SCHUMANN Robert, Fantasy in C Op.17

In December 1836, Robert Schumann finished a ‘Sonata for Beethoven’ but revised it in 1838 and gave it the new title Fantasie. It was published in 1839 with a dedication to Franz Liszt. Schumann marks the first movement to be played with ‘imagination and passion’. It is a highly original reinvention of sonata form, with unconventional key relationships and structural innovations, notably the interlude placed at the moment when the recapitulation might be expected to arrive. The second movement depicts Schumann’s imaginary army of Davidsbündler marching against the Philistines. Dominated by obsessive dotted rhythms, this colourful movement ends with a vertiginous coda. The third movement is a complete contrast. It is poetic, restrained, and noble – and surely full of quiet longing for Clara. When Clara first received a copy of the Fantasie she wrote to Schumann that it made her ‘half ill with rapture.’ Just over a year later, on 12 September 1840, they were finally able to marry. Liszt was immensely proud of the dedication, considering the Fantasie to be among the greatest of Schumann’s piano works, but he never performed it in public. Only with the next generation of pianists – many of them pupils of Liszt and Clara Schumann – did the Fantasie take its rightful place as a pinnacle of the Romantic piano repertoire.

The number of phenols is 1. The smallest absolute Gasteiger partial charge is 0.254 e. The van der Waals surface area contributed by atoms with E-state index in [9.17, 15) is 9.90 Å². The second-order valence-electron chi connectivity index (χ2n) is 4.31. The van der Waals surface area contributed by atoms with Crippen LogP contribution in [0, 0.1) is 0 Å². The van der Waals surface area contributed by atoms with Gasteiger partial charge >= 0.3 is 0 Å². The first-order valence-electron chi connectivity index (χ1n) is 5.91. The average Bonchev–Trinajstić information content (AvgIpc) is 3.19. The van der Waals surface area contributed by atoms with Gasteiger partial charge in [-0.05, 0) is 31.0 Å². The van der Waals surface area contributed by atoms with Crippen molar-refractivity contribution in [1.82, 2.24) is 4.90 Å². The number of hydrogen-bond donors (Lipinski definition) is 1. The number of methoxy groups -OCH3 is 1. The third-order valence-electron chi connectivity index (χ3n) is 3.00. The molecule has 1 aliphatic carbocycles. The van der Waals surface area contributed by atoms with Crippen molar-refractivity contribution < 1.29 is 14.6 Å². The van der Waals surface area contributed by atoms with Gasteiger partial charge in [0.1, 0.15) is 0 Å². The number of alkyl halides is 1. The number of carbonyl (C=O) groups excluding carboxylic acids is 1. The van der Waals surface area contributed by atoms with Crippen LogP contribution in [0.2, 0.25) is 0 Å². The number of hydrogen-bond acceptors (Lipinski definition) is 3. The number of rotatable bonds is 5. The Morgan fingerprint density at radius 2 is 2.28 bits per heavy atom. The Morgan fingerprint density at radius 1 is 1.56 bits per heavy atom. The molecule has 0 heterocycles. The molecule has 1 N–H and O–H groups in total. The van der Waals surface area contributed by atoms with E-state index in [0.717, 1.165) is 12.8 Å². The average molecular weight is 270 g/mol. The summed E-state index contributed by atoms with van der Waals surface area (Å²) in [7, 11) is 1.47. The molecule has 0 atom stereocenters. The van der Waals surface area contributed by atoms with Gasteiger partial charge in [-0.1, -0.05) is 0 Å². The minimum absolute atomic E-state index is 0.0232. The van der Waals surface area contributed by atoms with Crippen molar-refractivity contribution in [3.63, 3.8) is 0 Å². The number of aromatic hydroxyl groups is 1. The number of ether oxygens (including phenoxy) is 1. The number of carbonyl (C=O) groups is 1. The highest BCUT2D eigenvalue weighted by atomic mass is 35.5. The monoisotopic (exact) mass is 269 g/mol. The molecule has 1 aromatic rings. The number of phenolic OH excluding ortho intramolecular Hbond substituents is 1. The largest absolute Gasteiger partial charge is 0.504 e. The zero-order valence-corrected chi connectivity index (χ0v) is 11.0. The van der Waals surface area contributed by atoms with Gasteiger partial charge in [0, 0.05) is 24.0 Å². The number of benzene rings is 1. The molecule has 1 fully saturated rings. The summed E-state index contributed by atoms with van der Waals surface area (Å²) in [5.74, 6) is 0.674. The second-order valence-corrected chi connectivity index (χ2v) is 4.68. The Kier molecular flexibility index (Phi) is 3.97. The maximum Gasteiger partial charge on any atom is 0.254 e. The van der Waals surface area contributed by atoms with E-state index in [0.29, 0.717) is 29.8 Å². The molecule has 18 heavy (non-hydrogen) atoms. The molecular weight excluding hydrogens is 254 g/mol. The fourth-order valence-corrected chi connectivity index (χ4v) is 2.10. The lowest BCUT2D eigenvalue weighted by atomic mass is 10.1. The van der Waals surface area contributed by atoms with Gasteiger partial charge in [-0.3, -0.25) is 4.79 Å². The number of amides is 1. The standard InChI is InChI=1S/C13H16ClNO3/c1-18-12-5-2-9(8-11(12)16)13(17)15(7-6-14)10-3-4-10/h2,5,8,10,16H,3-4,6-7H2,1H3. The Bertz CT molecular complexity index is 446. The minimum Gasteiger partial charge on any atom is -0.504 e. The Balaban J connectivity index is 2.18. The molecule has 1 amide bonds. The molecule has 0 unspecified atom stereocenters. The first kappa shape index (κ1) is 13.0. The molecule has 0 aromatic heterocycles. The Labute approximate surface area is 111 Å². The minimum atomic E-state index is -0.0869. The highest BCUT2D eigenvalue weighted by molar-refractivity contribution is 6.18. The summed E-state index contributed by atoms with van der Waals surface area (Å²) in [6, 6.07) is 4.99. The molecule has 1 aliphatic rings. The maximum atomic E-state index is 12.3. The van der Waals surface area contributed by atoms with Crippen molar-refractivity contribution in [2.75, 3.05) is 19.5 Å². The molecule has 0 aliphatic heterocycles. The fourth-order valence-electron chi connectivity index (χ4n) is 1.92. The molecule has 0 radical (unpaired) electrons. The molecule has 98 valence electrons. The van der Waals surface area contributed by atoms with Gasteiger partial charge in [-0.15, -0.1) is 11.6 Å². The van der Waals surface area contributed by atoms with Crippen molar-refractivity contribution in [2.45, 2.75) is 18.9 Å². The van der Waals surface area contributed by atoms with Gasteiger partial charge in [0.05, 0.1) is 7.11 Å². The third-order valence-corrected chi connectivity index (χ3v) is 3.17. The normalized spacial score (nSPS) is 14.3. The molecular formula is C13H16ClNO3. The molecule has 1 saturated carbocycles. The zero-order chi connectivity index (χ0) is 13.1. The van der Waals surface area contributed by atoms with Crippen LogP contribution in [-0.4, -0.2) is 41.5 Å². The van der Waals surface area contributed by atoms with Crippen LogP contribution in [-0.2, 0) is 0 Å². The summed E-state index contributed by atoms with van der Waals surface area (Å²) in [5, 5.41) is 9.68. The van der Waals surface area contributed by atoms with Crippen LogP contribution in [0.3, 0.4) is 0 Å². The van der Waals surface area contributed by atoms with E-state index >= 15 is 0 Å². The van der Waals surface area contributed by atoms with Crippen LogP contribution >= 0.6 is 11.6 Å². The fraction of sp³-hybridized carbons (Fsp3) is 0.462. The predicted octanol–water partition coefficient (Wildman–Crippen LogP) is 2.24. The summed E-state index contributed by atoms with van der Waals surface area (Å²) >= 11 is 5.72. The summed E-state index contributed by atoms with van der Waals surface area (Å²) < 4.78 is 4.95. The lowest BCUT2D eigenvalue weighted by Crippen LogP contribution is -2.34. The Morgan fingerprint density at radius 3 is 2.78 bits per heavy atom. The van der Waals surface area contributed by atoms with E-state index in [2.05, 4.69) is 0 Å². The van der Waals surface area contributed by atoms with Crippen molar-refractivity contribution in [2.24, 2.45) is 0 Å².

© Nigel Simeone


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